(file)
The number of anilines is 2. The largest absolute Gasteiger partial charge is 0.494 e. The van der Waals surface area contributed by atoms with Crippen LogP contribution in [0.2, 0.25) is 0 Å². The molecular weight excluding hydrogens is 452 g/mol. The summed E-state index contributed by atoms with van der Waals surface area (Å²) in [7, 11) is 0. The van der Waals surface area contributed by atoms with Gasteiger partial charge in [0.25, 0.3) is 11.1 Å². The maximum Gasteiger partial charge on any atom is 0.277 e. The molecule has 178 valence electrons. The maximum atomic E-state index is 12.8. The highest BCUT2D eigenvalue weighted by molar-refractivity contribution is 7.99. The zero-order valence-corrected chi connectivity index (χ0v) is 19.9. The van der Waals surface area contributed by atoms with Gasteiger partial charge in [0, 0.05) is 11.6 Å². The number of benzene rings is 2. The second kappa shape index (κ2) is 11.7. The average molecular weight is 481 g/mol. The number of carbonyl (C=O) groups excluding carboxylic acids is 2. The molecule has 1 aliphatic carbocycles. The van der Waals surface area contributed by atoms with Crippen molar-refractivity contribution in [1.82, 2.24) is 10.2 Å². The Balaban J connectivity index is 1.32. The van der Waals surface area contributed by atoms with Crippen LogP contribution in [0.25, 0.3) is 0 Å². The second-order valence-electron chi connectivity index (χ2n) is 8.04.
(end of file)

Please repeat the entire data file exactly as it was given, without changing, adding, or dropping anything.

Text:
The number of anilines is 2. The largest absolute Gasteiger partial charge is 0.494 e. The van der Waals surface area contributed by atoms with Crippen LogP contribution in [0.2, 0.25) is 0 Å². The molecular weight excluding hydrogens is 452 g/mol. The summed E-state index contributed by atoms with van der Waals surface area (Å²) in [7, 11) is 0. The van der Waals surface area contributed by atoms with Gasteiger partial charge in [0.25, 0.3) is 11.1 Å². The maximum Gasteiger partial charge on any atom is 0.277 e. The molecule has 178 valence electrons. The maximum atomic E-state index is 12.8. The highest BCUT2D eigenvalue weighted by molar-refractivity contribution is 7.99. The zero-order valence-corrected chi connectivity index (χ0v) is 19.9. The van der Waals surface area contributed by atoms with Gasteiger partial charge in [0, 0.05) is 11.6 Å². The number of benzene rings is 2. The second kappa shape index (κ2) is 11.7. The average molecular weight is 481 g/mol. The number of carbonyl (C=O) groups excluding carboxylic acids is 2. The molecule has 1 aliphatic carbocycles. The van der Waals surface area contributed by atoms with Crippen molar-refractivity contribution in [1.82, 2.24) is 10.2 Å². The Balaban J connectivity index is 1.32. The van der Waals surface area contributed by atoms with Crippen LogP contribution in [0.25, 0.3) is 0 Å². The second-order valence-electron chi connectivity index (χ2n) is 8.04.